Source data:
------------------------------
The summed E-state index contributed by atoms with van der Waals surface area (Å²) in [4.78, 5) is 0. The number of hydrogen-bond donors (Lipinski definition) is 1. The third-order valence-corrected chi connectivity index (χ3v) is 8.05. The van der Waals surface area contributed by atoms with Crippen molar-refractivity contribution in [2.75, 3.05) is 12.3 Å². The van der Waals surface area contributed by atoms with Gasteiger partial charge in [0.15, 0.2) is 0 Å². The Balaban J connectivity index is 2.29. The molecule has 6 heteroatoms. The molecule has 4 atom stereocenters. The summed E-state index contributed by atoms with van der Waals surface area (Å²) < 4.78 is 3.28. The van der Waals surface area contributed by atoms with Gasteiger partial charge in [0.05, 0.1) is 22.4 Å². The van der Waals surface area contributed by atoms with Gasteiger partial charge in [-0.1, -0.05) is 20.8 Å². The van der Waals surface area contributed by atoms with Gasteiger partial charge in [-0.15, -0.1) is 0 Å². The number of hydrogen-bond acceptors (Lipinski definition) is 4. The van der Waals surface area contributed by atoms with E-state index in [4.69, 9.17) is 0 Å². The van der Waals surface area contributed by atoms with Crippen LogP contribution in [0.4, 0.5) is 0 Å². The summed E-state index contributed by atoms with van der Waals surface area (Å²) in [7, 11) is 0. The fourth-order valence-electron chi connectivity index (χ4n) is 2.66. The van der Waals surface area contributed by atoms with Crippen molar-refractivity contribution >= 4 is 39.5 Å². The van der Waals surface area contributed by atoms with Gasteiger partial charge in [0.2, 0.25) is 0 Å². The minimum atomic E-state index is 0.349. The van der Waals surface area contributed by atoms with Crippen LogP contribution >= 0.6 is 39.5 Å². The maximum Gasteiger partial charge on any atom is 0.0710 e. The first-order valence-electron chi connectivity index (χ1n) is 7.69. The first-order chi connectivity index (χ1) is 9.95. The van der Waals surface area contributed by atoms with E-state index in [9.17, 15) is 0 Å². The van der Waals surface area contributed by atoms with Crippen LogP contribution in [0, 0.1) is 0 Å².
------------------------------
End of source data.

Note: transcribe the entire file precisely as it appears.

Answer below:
The summed E-state index contributed by atoms with van der Waals surface area (Å²) in [4.78, 5) is 0. The number of hydrogen-bond donors (Lipinski definition) is 1. The third-order valence-corrected chi connectivity index (χ3v) is 8.05. The van der Waals surface area contributed by atoms with Crippen molar-refractivity contribution in [2.75, 3.05) is 12.3 Å². The van der Waals surface area contributed by atoms with Gasteiger partial charge in [0.15, 0.2) is 0 Å². The Balaban J connectivity index is 2.29. The molecule has 6 heteroatoms. The molecule has 4 atom stereocenters. The summed E-state index contributed by atoms with van der Waals surface area (Å²) < 4.78 is 3.28. The van der Waals surface area contributed by atoms with Gasteiger partial charge in [0.05, 0.1) is 22.4 Å². The van der Waals surface area contributed by atoms with Gasteiger partial charge in [-0.1, -0.05) is 20.8 Å². The van der Waals surface area contributed by atoms with Gasteiger partial charge in [-0.15, -0.1) is 0 Å². The number of hydrogen-bond acceptors (Lipinski definition) is 4. The van der Waals surface area contributed by atoms with E-state index in [4.69, 9.17) is 0 Å². The van der Waals surface area contributed by atoms with Crippen LogP contribution in [0.4, 0.5) is 0 Å². The summed E-state index contributed by atoms with van der Waals surface area (Å²) in [7, 11) is 0. The fourth-order valence-electron chi connectivity index (χ4n) is 2.66. The van der Waals surface area contributed by atoms with Crippen molar-refractivity contribution >= 4 is 39.5 Å². The van der Waals surface area contributed by atoms with Gasteiger partial charge in [0.2, 0.25) is 0 Å². The minimum atomic E-state index is 0.349. The van der Waals surface area contributed by atoms with Crippen LogP contribution >= 0.6 is 39.5 Å². The maximum Gasteiger partial charge on any atom is 0.0710 e. The first-order valence-electron chi connectivity index (χ1n) is 7.69. The first-order chi connectivity index (χ1) is 9.95. The van der Waals surface area contributed by atoms with E-state index in [9.17, 15) is 0 Å². The van der Waals surface area contributed by atoms with Crippen LogP contribution in [0, 0.1) is 0 Å².